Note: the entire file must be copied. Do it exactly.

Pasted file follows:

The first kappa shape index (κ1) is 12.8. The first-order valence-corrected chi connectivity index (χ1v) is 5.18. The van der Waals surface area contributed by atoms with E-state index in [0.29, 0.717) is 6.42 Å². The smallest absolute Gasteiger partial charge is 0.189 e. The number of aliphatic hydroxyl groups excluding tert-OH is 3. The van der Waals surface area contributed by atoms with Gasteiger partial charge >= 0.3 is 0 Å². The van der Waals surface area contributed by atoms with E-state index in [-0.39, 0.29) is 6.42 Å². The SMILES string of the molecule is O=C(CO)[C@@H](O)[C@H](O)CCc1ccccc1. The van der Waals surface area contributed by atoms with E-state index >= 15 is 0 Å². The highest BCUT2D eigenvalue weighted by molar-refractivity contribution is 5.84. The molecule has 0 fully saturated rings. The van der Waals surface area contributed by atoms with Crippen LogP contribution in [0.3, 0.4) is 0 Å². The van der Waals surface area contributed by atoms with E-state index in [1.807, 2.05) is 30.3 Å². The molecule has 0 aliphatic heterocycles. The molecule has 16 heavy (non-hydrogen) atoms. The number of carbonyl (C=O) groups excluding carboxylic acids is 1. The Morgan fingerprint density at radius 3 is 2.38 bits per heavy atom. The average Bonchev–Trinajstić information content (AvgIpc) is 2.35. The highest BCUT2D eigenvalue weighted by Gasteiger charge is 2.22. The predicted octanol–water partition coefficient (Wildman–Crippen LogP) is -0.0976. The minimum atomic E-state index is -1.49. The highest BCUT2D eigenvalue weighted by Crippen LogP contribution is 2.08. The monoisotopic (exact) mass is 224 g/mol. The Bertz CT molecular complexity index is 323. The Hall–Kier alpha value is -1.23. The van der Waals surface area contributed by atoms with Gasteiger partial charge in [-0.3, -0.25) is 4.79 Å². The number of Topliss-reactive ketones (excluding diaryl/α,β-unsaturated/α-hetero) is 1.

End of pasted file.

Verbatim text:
The first kappa shape index (κ1) is 12.8. The first-order valence-corrected chi connectivity index (χ1v) is 5.18. The van der Waals surface area contributed by atoms with E-state index in [0.29, 0.717) is 6.42 Å². The smallest absolute Gasteiger partial charge is 0.189 e. The number of aliphatic hydroxyl groups excluding tert-OH is 3. The van der Waals surface area contributed by atoms with Gasteiger partial charge >= 0.3 is 0 Å². The van der Waals surface area contributed by atoms with E-state index in [-0.39, 0.29) is 6.42 Å². The SMILES string of the molecule is O=C(CO)[C@@H](O)[C@H](O)CCc1ccccc1. The van der Waals surface area contributed by atoms with E-state index >= 15 is 0 Å². The highest BCUT2D eigenvalue weighted by molar-refractivity contribution is 5.84. The molecule has 0 fully saturated rings. The van der Waals surface area contributed by atoms with Crippen LogP contribution in [0.3, 0.4) is 0 Å². The van der Waals surface area contributed by atoms with E-state index in [1.807, 2.05) is 30.3 Å². The molecule has 0 aliphatic heterocycles. The molecule has 16 heavy (non-hydrogen) atoms. The number of carbonyl (C=O) groups excluding carboxylic acids is 1. The Morgan fingerprint density at radius 3 is 2.38 bits per heavy atom. The average Bonchev–Trinajstić information content (AvgIpc) is 2.35. The highest BCUT2D eigenvalue weighted by Gasteiger charge is 2.22. The predicted octanol–water partition coefficient (Wildman–Crippen LogP) is -0.0976. The minimum atomic E-state index is -1.49. The highest BCUT2D eigenvalue weighted by Crippen LogP contribution is 2.08. The monoisotopic (exact) mass is 224 g/mol. The Bertz CT molecular complexity index is 323. The Hall–Kier alpha value is -1.23. The van der Waals surface area contributed by atoms with Gasteiger partial charge in [-0.3, -0.25) is 4.79 Å². The number of Topliss-reactive ketones (excluding diaryl/α,β-unsaturated/α-hetero) is 1.